Your law firm's website is more than a brochure. It's the beating heart of your firm's marketing. It's a shopfront, a salesperson and a source of new business. It's an asset which will continue to deliver value and one which requires ongoing care, attention and investment.

Mary Porch"Even if you've been recommended to a potential client, they'll want to check you out. The first place they look is online"
Mary Porch, business development director, Ashtons Legal

 

Website strategy

The first step is to agree what your website is for. Start from first principles – what are your firm's goals, and what is your firm's brand and USP? Who is the site aimed at and what are you trying to achieve? How can the website convince visitors to take the next step?

Start building a brief to use internally and with any outside consultants. But note that some legal-sector agencies will have questionnaires and processes already in place, so you only need to provide a strategic view of the site's objectives and they will do the rest.

From the outset, you should have a clear idea of how you expect to attract visitors to your site. If you want potential clients to find you when they search with Google, effective content marketing and search engine optimisation (SEO) will be a fundamental part of how you plan your website. You'll need to decide what kinds of search you can realistically expect to show up in, and content that helps make that happen.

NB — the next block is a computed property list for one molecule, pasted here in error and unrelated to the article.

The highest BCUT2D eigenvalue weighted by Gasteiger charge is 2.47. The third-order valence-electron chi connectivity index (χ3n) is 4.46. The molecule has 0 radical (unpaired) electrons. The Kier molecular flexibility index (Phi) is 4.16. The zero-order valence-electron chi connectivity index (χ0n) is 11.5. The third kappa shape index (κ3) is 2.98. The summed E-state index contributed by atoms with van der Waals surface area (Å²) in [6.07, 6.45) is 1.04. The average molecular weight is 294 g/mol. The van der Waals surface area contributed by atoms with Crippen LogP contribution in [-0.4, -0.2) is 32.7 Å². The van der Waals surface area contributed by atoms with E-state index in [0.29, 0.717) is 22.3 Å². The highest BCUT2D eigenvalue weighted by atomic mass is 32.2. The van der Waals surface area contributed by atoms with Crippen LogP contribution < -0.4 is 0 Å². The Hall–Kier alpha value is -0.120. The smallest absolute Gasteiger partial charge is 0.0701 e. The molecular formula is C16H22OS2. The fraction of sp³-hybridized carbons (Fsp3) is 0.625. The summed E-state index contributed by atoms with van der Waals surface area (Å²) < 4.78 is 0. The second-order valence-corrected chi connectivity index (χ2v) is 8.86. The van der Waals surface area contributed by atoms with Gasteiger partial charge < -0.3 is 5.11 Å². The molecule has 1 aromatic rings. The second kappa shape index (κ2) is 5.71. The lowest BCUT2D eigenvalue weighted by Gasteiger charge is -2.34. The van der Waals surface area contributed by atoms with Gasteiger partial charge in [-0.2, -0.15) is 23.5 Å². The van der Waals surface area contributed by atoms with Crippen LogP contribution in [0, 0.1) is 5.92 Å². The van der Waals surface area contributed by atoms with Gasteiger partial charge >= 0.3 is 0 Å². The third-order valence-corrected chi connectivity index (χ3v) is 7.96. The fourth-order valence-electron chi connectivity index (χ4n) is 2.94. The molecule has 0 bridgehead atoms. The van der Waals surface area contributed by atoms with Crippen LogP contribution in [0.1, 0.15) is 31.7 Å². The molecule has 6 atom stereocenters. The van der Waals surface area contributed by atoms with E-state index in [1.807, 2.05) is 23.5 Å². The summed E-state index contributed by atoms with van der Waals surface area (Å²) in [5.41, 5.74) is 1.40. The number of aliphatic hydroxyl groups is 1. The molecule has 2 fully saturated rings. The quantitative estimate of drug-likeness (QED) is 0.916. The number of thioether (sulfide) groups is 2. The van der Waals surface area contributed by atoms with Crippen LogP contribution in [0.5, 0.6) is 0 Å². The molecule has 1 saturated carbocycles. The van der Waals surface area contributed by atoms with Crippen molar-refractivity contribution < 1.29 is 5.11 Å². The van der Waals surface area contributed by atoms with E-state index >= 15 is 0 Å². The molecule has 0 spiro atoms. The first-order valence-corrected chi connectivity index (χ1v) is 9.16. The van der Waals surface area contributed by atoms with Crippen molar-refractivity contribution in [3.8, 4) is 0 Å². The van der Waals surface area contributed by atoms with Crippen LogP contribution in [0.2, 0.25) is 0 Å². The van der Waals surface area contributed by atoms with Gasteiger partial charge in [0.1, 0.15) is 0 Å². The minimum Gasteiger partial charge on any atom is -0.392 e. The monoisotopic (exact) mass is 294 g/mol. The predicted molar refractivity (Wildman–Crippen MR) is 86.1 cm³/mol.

Equally, you might expect to bring visitors to your site through online advertisingPR and social media – and by including your web address on business cards and brochures. Your website can act as the hub of this marketing activity, with service pages, articles and blogs promoting your expertise, copies of your newsletters, details of forthcoming events (and how to sign up) and so on.

It's helpful to think about how you expect visitors to your website to act. Are they following up on a recommendation, or looking around at several law firms to see which one best suits them? Do they want legal advice now, or are they at the early stages of researching a problem or opportunity?